Along with the Bishoprics of Kraków and Kołobrzeg, Wrocław was placed under the Archbishopric of Gniezno in Greater Poland, founded by Pope Sylvester II through the intercession of the Emperor Otto III in 1000, during the Congress of Gniezno. In the years 1034–1038 the city was affected by Pagan reaction in Poland; the city became a commercial centre and expanded to Wyspa Piasek, to the left bank of the River Oder. Around 1000, the town had about 1,000 inhabitants. In 1109 during the Polish-German war, Prince Bolesław III Wrymouth defeated the King of Germany Henry V at the Battle of Hundsfeld, stopping the German march into Poland. By 1139, a settlement belonging to Governor Piotr Włostowic was built, another was founded on the left bank of the River Oder, near the present seat of the University. While the city was Polish, there were communities of Bohemians, Jews and Germans. In the 13th century, Wrocław was the political centre of the divided Polish kingdom. In April 1241, during the First Mongol invasion of Poland the city was abandoned by the inhabitants and burned for strategic reason
George II of Great Britain
George II was King of Great Britain and Ireland, Duke of Brunswick-Lüneburg and a prince-elector of the Holy Roman Empire from 11 June 1727 until his death in 1760. George was the last British monarch born outside Great Britain: he was born and brought up in northern Germany, his grandmother, Sophia of Hanover, became second in line to the British throne after about 50 Catholics higher in line were excluded by the Act of Settlement 1701 and the Acts of Union 1707, which restricted the succession to Protestants. After the deaths of Sophia and Anne, Queen of Great Britain, in 1714, his father George I, Elector of Hanover, inherited the British throne. In the first years of his father's reign as king, George was associated with opposition politicians, until they rejoined the governing party in 1720; as king from 1727, George exercised little control over British domestic policy, controlled by the Parliament of Great Britain. As elector, he spent twelve summers in Hanover, where he had more direct control over government policy.
He had a difficult relationship with his eldest son, who supported the parliamentary opposition. During the War of the Austrian Succession, George participated at the Battle of Dettingen in 1743, thus became the last British monarch to lead an army in battle. In 1745, supporters of the Catholic claimant to the British throne, James Francis Edward Stuart, led by James's son Charles Edward Stuart and failed to depose George in the last of the Jacobite rebellions. Frederick died unexpectedly in 1751, nine years before his father, so George II was succeeded by his grandson, George III. For two centuries after George II's death, history tended to view him with disdain, concentrating on his mistresses, short temper, boorishness. Since most scholars have reassessed his legacy and conclude that he held and exercised influence in foreign policy and military appointments. George was born in the city of Hanover in Germany, was the son of George Louis, Hereditary Prince of Brunswick-Lüneburg, his wife, Sophia Dorothea of Celle.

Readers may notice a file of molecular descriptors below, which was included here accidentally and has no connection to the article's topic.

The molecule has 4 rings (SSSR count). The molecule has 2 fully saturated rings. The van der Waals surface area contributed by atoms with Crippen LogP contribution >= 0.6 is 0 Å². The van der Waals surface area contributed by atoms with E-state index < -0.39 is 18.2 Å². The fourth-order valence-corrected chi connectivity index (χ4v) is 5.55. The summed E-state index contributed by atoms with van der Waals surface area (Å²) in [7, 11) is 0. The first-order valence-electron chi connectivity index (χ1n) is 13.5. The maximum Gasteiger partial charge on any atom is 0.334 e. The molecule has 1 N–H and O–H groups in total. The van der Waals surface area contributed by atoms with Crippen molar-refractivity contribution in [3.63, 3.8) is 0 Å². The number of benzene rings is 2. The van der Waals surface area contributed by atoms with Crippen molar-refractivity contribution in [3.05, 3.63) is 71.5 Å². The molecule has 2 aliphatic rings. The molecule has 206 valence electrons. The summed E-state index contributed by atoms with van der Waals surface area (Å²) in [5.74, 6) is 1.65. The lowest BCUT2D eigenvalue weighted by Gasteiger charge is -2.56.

His sister, Sophia Dorothea, was born. Both of George's parents committed adultery, in 1694 their marriage was dissolved on the pretext that Sophia had abandoned her husband, she was confined to Ahlden House and denied access to her two children, who never saw their mother again. George spoke only French, the language of diplomacy and the court, until the age of four, after which he was taught German by one of his tutors, Johann Hilmar Holstein. In addition to French and German, he was schooled in English and Italian, studied genealogy, military history, battle tactics with particular diligence. George's second cousin once removed, Queen Anne, ascended the thrones of England and Ireland in 1702, she had no surviving children, by the Act of Settlement 1701, the English Parliament designated Anne's closest Protestant blood relations, George's grandmother Sophia and her descendants, as Anne's heirs in England and Ireland. After his grandmother and father, George was third in line to succeed Anne in two of her three realms.
He was naturalized as an English subject in 1705 by the Sophia Naturalization Act, in 1706, he was made a Knight of the Garter and created Duke and Marquess of Cambridge, Earl of Milford Haven, Viscount Northallerton, Baron Tewkesbury in the Peerage of England. England and Scotland united in 1707 to form the Kingdom of Great Britain, jointly accepted the succession as laid down by the English Act of Settlement. George's father did not want his son to enter into a loveless arranged marriage as he had, wanted him to have the opportunity of meeting his bride before any formal arrangements were made. Negotiations from 1702 for the hand of Princess Hedvig Sophia of Sweden, Dowager Duchess and regent of Holstein-Gottorp, came to nothing. In June 1705, under the false name of "Monsieur de Busch", George visited the Ansbach court at their summer residence in Triesdorf to investigate incognito a marriage prospect: Caroline of Ansbach, the former ward of his aunt Queen Sophia Charlotte of Prussia; the English envoy to Hanover, Edmund Poley, reported that George was so taken by "the good character he had of her that he would not think of anybody else".
A marriage contract was concluded by the end of July. On 22 August / 2 September 1705O. S./N. S. Caroline arrived in Hanover for her wedding, held the same evening in the chapel at Herrenhausen. George was keen to participate in the war against France in Flanders, but his father refused permission for him to join the army in an active role until he had a son and heir. In early 1707, George's hopes were fulfilled. In July, Caroline fell ill with smallpox, George caught the infection after staying by her side devotedly during her illness, they both recovered. In 1708, George participated in the Battle of Oudenarde in the vanguard of the Hanoverian cavalry; the British commander, wrote that George "distinguished himself charging at the head of and animating by his example troops, who played a good part in this happy victory". Between 1709 and 1713, George and Caroline had three more children, all girls: Anne and Caroline. By 1714, Queen Anne's health had declined, British Whigs, politicians who supported the Hanoverian succession, thought it prudent for one of the Hanoverians to live in England, to safeguard